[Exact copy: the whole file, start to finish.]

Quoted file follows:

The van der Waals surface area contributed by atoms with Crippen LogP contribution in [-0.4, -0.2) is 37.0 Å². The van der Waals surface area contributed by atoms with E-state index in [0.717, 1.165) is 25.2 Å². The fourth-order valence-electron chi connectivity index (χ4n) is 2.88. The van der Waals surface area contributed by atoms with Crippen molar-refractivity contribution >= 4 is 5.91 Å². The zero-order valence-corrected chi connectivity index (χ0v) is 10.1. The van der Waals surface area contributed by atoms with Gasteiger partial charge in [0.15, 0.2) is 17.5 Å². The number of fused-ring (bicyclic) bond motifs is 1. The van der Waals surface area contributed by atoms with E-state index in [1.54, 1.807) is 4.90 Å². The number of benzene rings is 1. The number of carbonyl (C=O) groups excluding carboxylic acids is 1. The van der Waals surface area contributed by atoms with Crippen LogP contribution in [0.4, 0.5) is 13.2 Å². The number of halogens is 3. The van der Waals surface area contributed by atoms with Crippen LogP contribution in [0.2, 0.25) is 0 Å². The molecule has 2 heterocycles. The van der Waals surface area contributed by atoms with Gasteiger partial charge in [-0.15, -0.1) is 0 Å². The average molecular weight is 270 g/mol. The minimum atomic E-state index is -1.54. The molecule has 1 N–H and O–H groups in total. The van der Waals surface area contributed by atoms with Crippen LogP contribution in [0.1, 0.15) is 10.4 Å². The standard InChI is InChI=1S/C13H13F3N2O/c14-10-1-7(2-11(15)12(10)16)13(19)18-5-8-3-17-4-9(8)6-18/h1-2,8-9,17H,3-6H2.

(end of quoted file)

The van der Waals surface area contributed by atoms with Crippen LogP contribution in [-0.4, -0.2) is 37.0 Å². The van der Waals surface area contributed by atoms with E-state index in [0.717, 1.165) is 25.2 Å². The fourth-order valence-electron chi connectivity index (χ4n) is 2.88. The van der Waals surface area contributed by atoms with Crippen molar-refractivity contribution >= 4 is 5.91 Å². The zero-order valence-corrected chi connectivity index (χ0v) is 10.1. The van der Waals surface area contributed by atoms with Gasteiger partial charge in [0.15, 0.2) is 17.5 Å². The number of fused-ring (bicyclic) bond motifs is 1. The van der Waals surface area contributed by atoms with E-state index in [1.54, 1.807) is 4.90 Å². The number of benzene rings is 1. The number of carbonyl (C=O) groups excluding carboxylic acids is 1. The van der Waals surface area contributed by atoms with Crippen LogP contribution in [0.4, 0.5) is 13.2 Å². The number of halogens is 3. The van der Waals surface area contributed by atoms with Crippen LogP contribution in [0.2, 0.25) is 0 Å². The molecule has 2 heterocycles. The van der Waals surface area contributed by atoms with Gasteiger partial charge in [-0.15, -0.1) is 0 Å². The average molecular weight is 270 g/mol. The minimum atomic E-state index is -1.54. The molecule has 1 N–H and O–H groups in total. The van der Waals surface area contributed by atoms with Crippen LogP contribution in [0.1, 0.15) is 10.4 Å². The standard InChI is InChI=1S/C13H13F3N2O/c14-10-1-7(2-11(15)12(10)16)13(19)18-5-8-3-17-4-9(8)6-18/h1-2,8-9,17H,3-6H2.